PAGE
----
Interior designer Armina Kasprowicz knows how to create unique nooks for kids. Just last month, she earned first place at the Detroit Home Design Awards for a jungle-themed room she created for a local boy crazy about animals and nature. Originally from Poland, this Rochester Hills mom brings a European flair and young energy to her work. Try some of her tips to personalize your child’s space.
Bedrooms are kids’ sanctuaries. Kasprowicz says she thinks about making them playful, fun, full of color and, of course, reflective of your child’s interests. “I like rooms that sort of grow with kids over time,” she says.
Nix the TV and opt for a nest of colorful pillows or a nook for reading and makeshift easels for artwork to spark their imagination. “You can create a big board or separate space on the wall that you frame with a large border. You can separate that into two different sections and use one board to pin different, fun ideas and the other one for coloring or drawing.”
Go gender flexible with neutral colors and have fun with combos of pastels – which are trending, Kasprowicz says. “You can use neutrals in a very interesting way for girls or boys. You can add accents or metallic.”
Rooms should reflect your child – and spur their interests. With her son, now in college, that was Kasprowicz’s philosophy.”Think about your child and what it is you would like for him or her to be surrounded with, be happy with and call their space.”
Spring is here! Inspire your family to get more fresh air by channeling your personal style and the elements in your backyard.
Vibrant colors can be a great bet. “Have fun with seating in bold, bright colors,” Kasprowicz says. “Maybe surround the seating with different planters of different scales and sizes to create an interesting and cozy place.”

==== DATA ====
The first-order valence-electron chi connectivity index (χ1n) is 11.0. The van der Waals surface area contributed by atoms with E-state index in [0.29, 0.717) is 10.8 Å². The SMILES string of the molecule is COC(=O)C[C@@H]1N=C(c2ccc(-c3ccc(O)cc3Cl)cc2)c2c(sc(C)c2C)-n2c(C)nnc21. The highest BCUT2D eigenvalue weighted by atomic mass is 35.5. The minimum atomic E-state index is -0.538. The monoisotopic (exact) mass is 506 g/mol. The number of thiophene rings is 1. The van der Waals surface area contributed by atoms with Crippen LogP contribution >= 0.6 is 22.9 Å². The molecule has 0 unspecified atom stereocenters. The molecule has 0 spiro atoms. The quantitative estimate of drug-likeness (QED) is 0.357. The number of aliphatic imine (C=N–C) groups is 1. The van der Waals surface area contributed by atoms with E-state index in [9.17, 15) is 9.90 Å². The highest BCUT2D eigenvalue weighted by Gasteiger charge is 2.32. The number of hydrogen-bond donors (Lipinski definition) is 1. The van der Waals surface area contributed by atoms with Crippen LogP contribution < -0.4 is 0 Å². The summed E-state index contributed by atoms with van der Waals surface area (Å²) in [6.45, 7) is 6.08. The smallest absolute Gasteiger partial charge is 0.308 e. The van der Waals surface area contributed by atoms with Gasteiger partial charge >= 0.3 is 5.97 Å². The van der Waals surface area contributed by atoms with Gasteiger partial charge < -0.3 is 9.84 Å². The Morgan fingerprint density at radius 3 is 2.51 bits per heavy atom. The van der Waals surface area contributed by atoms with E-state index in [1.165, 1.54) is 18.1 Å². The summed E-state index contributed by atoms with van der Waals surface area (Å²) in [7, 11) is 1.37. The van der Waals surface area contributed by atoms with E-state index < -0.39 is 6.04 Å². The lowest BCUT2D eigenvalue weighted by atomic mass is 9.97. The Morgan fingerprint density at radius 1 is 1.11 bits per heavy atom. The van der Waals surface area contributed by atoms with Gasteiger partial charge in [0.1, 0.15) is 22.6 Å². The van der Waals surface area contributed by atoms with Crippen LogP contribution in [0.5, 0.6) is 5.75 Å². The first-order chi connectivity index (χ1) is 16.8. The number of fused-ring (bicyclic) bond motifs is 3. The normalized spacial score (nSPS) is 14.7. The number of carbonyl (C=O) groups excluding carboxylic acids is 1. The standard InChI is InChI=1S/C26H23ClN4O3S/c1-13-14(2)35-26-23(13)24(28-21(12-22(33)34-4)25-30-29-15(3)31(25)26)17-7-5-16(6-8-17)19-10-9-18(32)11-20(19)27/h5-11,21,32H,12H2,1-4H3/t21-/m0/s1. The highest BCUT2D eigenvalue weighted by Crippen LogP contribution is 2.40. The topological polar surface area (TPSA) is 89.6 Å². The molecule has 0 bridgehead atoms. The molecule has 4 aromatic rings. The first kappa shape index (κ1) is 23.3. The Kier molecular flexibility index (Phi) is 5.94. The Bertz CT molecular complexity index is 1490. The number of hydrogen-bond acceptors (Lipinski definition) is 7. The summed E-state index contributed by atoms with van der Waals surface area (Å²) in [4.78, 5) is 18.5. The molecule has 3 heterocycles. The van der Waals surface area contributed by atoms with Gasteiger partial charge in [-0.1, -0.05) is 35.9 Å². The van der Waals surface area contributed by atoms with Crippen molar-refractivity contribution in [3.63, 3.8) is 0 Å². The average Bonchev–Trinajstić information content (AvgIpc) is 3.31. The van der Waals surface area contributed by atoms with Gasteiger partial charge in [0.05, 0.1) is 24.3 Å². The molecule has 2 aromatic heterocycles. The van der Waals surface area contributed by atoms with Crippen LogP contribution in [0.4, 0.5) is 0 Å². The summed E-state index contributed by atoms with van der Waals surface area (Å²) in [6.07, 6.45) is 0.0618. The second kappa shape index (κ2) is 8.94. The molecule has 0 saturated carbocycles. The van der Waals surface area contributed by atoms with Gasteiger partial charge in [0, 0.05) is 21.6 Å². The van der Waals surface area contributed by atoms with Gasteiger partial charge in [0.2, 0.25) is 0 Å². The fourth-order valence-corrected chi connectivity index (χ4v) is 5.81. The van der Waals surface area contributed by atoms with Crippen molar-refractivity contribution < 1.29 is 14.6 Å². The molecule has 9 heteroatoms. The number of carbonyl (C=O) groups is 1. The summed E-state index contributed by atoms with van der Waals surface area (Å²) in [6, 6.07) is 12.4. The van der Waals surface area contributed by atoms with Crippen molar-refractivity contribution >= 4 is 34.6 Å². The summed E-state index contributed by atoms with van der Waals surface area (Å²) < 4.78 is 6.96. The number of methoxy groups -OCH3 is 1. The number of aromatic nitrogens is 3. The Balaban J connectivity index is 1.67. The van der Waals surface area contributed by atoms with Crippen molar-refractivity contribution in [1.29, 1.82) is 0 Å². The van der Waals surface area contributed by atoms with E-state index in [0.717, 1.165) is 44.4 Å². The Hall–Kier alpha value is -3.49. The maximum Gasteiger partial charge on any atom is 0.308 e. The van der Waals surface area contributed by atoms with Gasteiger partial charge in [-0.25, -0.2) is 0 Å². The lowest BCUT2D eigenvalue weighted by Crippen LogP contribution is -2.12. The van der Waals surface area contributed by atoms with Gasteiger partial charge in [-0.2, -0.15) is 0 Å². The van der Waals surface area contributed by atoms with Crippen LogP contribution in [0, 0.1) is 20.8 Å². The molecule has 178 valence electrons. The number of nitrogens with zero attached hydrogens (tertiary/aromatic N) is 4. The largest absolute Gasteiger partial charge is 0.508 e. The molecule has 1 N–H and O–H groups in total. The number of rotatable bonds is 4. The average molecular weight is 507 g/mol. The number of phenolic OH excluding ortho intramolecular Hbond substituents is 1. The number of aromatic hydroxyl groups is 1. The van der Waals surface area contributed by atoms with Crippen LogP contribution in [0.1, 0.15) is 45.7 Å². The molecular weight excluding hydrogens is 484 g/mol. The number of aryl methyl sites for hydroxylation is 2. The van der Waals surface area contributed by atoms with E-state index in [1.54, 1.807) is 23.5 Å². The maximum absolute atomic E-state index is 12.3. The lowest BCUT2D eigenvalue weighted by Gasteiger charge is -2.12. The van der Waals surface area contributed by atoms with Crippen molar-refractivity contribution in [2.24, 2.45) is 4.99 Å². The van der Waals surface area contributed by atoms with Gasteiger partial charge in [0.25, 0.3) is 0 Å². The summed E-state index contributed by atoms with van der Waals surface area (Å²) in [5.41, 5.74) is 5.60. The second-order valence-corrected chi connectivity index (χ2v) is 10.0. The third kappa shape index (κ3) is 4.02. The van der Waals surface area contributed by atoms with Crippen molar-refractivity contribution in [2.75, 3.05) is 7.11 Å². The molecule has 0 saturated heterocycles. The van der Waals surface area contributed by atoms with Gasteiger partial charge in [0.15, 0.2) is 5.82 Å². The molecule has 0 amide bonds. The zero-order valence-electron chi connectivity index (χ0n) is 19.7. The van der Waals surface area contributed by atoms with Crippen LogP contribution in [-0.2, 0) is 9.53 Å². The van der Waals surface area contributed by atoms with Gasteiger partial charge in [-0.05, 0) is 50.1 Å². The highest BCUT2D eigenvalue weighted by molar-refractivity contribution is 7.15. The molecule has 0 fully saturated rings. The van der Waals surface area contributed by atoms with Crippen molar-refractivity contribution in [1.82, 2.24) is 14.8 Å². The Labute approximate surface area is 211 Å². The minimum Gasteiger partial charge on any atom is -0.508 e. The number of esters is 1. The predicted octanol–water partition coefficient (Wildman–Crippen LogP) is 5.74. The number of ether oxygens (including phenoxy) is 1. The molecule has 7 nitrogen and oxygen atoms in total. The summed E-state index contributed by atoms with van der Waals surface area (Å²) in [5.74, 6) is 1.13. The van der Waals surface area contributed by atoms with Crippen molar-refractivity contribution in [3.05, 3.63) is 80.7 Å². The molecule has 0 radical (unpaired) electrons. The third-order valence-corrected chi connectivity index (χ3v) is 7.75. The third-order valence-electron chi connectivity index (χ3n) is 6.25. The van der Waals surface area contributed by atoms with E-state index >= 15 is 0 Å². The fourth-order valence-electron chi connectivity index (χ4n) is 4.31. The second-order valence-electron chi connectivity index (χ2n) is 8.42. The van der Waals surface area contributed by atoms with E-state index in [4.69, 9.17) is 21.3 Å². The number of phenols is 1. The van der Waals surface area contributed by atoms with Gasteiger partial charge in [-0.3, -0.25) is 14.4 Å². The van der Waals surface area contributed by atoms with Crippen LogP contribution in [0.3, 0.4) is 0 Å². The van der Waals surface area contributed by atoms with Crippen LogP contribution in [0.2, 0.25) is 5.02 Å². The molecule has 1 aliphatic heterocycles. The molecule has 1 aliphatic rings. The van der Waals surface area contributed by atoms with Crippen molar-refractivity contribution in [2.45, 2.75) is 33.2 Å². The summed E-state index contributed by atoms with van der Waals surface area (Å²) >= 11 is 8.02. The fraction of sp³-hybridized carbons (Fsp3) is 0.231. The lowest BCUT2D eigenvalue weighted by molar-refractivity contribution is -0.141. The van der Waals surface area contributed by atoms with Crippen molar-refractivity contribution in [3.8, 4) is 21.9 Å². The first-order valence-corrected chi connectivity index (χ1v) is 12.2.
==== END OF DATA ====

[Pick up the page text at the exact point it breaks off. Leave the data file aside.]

Try a small coffee table for parents and a small, colorful area for kids to sit and read or run around. “It’s just about creating a little section outside where everybody can sit and relax and kids can play.”
Let kids join in the decorating – and gardening. Buy fun containers and help kids plant some herbs or fruits. It’ll spruce up the space and create some memories, too.
Creating study/work spaces for both kids and parents is tricky. But it’s definitely doable, Kasprowicz says.
First, plot out how much area mom or dad needs for his or her work or desk. Then split the space. “The other part of the room can have colorful bean bags or a section for fun things,” she says. “Kids can have a floor with large pillows or room to play and read and write.”
Eliminating them is key to keep the space productive. Again, leave out the TVs and screens if possible. “This is just a place where both the parent and kid can spend time in the quiet – or maybe the kids are doing homework, playing or drawing in the space,” she says. The goal is a “balanced” space great for concentration.